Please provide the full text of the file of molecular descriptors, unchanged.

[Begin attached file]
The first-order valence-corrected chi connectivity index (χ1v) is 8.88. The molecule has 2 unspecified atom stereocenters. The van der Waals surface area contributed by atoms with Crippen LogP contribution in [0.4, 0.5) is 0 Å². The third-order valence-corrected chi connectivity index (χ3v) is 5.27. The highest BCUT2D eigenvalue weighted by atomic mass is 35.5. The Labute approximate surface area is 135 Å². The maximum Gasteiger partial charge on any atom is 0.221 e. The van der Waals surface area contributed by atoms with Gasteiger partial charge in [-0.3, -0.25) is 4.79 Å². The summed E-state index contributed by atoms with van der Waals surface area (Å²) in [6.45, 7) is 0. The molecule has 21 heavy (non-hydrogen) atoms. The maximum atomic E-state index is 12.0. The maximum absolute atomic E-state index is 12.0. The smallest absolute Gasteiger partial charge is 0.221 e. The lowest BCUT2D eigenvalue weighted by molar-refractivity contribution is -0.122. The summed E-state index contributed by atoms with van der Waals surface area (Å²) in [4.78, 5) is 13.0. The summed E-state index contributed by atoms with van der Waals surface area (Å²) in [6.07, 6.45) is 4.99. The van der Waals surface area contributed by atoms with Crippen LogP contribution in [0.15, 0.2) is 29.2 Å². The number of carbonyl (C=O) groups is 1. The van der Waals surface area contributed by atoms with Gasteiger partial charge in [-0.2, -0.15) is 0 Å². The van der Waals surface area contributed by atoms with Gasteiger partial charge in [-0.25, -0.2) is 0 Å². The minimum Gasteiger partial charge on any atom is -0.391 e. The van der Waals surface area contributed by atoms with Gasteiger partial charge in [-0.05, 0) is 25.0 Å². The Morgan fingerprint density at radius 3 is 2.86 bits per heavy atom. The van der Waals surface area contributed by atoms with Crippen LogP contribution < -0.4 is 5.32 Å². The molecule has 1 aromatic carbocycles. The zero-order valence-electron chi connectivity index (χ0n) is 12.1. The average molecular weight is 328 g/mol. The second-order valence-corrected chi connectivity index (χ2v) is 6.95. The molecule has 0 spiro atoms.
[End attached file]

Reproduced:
The first-order valence-corrected chi connectivity index (χ1v) is 8.88. The molecule has 2 unspecified atom stereocenters. The van der Waals surface area contributed by atoms with Crippen LogP contribution in [0.4, 0.5) is 0 Å². The third-order valence-corrected chi connectivity index (χ3v) is 5.27. The highest BCUT2D eigenvalue weighted by atomic mass is 35.5. The Labute approximate surface area is 135 Å². The maximum Gasteiger partial charge on any atom is 0.221 e. The van der Waals surface area contributed by atoms with Gasteiger partial charge in [-0.3, -0.25) is 4.79 Å². The summed E-state index contributed by atoms with van der Waals surface area (Å²) in [6.45, 7) is 0. The molecule has 21 heavy (non-hydrogen) atoms. The maximum atomic E-state index is 12.0. The maximum absolute atomic E-state index is 12.0. The smallest absolute Gasteiger partial charge is 0.221 e. The lowest BCUT2D eigenvalue weighted by molar-refractivity contribution is -0.122. The summed E-state index contributed by atoms with van der Waals surface area (Å²) in [4.78, 5) is 13.0. The summed E-state index contributed by atoms with van der Waals surface area (Å²) in [6.07, 6.45) is 4.99. The van der Waals surface area contributed by atoms with Crippen LogP contribution in [0.15, 0.2) is 29.2 Å². The number of carbonyl (C=O) groups is 1. The van der Waals surface area contributed by atoms with Gasteiger partial charge in [-0.2, -0.15) is 0 Å². The van der Waals surface area contributed by atoms with Gasteiger partial charge in [-0.25, -0.2) is 0 Å². The minimum Gasteiger partial charge on any atom is -0.391 e. The van der Waals surface area contributed by atoms with Gasteiger partial charge in [-0.05, 0) is 25.0 Å². The Morgan fingerprint density at radius 3 is 2.86 bits per heavy atom. The van der Waals surface area contributed by atoms with Crippen LogP contribution < -0.4 is 5.32 Å². The molecule has 1 aromatic carbocycles. The zero-order valence-electron chi connectivity index (χ0n) is 12.1. The average molecular weight is 328 g/mol. The second-order valence-corrected chi connectivity index (χ2v) is 6.95. The molecule has 0 spiro atoms.